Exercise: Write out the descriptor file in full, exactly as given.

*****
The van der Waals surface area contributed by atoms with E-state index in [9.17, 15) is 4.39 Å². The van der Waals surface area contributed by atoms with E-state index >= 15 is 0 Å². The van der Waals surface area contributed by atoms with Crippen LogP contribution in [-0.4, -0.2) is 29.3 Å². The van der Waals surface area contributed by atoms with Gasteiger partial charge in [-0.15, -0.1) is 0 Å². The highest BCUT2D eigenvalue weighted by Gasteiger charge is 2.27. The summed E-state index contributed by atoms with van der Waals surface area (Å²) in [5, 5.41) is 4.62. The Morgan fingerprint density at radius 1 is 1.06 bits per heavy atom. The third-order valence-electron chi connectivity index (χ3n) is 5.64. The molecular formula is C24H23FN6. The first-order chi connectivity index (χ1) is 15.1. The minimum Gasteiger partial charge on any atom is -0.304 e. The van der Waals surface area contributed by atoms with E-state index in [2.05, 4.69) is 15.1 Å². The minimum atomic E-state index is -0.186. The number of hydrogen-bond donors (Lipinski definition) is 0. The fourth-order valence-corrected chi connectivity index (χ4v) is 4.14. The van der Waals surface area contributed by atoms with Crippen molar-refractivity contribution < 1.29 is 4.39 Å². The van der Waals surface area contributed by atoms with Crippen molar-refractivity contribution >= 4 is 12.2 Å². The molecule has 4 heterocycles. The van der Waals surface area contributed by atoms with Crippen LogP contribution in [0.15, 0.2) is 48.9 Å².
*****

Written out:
The van der Waals surface area contributed by atoms with E-state index in [9.17, 15) is 4.39 Å². The van der Waals surface area contributed by atoms with E-state index >= 15 is 0 Å². The van der Waals surface area contributed by atoms with Crippen LogP contribution in [-0.4, -0.2) is 29.3 Å². The van der Waals surface area contributed by atoms with Gasteiger partial charge in [-0.15, -0.1) is 0 Å². The highest BCUT2D eigenvalue weighted by Gasteiger charge is 2.27. The summed E-state index contributed by atoms with van der Waals surface area (Å²) in [5, 5.41) is 4.62. The Morgan fingerprint density at radius 1 is 1.06 bits per heavy atom. The third-order valence-electron chi connectivity index (χ3n) is 5.64. The molecular formula is C24H23FN6. The first-order chi connectivity index (χ1) is 15.1. The minimum Gasteiger partial charge on any atom is -0.304 e. The van der Waals surface area contributed by atoms with E-state index in [2.05, 4.69) is 15.1 Å². The minimum atomic E-state index is -0.186. The number of hydrogen-bond donors (Lipinski definition) is 0. The fourth-order valence-corrected chi connectivity index (χ4v) is 4.14. The van der Waals surface area contributed by atoms with Crippen molar-refractivity contribution < 1.29 is 4.39 Å². The van der Waals surface area contributed by atoms with Crippen molar-refractivity contribution >= 4 is 12.2 Å². The molecule has 4 heterocycles. The van der Waals surface area contributed by atoms with Crippen LogP contribution in [0.15, 0.2) is 48.9 Å².